Southern Reliability Link Construction Begins

rc911

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Apr 23, 2015
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Cream Ridge, NJ
The attached photos were taken Wednesday, March 29, 2017 In Chesterfield, NJ showing workers, heavy equipment and protesters all arriving for the beginning of excavation for the much anticipated, debated and protested Southern Reliability Link Pipeline. The 28 mile pipeline project will extend through Burlington, Monmouth and Ocean counties where it will terminate in Manchester. The 30 inch, high pressurized pipeline will be the source of a secondary supply of natural gas to parts of the Jersey shore to prevent energy disruption caused by another "Sandy" event.

SRL 1.jpg SRL 8.jpg SRL 10.jpg SRL 11.jpg
 
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rc911

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Apr 23, 2015
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Cream Ridge, NJ
Apparently, many of the gas mains were either ruptured or badly damaged along the coast and gas was turned off en masse for weeks if not months after the storm leaving whole towns without gas. That is why the big push for this "backup" pipeline.
 

smoke_jumper

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Mar 5, 2012
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Humm?? So Sandy took out a bunch of gas mains on the islands. How does having a back up help? Wouldn't a similar storm take both out and both need to be fixed? The logic confuses me.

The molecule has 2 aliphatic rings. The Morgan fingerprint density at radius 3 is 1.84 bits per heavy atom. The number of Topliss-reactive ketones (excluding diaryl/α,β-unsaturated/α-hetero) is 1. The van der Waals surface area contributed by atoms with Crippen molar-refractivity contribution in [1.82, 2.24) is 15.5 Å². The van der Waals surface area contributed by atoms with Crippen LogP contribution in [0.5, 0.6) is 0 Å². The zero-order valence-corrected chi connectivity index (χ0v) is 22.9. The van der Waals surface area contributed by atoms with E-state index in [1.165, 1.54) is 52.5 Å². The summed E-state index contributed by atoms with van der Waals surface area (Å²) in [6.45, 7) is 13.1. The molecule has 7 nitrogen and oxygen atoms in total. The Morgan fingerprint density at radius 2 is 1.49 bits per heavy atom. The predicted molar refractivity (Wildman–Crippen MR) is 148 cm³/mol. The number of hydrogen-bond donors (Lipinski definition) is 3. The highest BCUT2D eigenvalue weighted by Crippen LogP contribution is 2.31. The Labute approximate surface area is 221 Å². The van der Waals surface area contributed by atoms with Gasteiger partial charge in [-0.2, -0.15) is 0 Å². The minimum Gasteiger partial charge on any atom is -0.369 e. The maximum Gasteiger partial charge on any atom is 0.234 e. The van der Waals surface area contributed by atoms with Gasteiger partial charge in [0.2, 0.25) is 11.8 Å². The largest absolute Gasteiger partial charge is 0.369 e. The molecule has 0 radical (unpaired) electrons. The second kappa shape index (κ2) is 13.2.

46er

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Mar 24, 2004
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The only gas mains I am aware that were destroyed were in the towns along RT 35 from Pt Pleasant to Seaside Park. May have also happened elsewhere. Everything over there was destroyed; gas, electric, phone, water, sewer. Not sure how that affected the mainland, but perhaps a loss of pressure.

What FEMA reported;
Natural gas supply lines on barrier islands are completely destroyed, sustaining an estimated $97 million in damage.
https://www.fema.gov/disaster/4086/updates/6-months-report-superstorm-sandy-pre-disaster-recovery
 
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rc911

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Apr 23, 2015
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Cream Ridge, NJ
This is from the link that 46er provided above: Natural gas supply lines on barrier islands are completely destroyed, sustaining an estimated $97 million in damage.
 

Boyd

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According to their FAQ, its purpose is just to provide redundancy for their system….

https://www.njng.com/about/southern-reliability-link/faqs.asp

Why is it needed?

Currently, Ocean, Burlington and Monmouth counties are served by one primary, major interstate pipeline, which runs through Middlesex County on the northern edge of our system. Because the majority of the natural gas is supplied through this location, NJNG's customers in Monmouth, Ocean and Burlington counties could be adversely affected by a supply interruption or system failure.

The SRL is being developed to provide a major interstate connection into the southern end of our system. This second feed is essential to ensuring reliable service and a diversified supply of natural gas for our customers in the region.

What benefits will the SRL provide?

By reinforcing the supply of natural gas with a second feed from a separate interstate pipeline, the SRL will help mitigate potential customer interruptions, enhance system resiliency and ensure safe, reliable natural gas service for the region. It will improve our entire core transmission system so that it would be fed from opposite ends by two separate interstate suppliers.


The SRL also serves to strengthen the reliability and resiliency of the natural gas distribution system that serves the Joint Base McGuire-Dix-Lakehurst and supports its critical mission.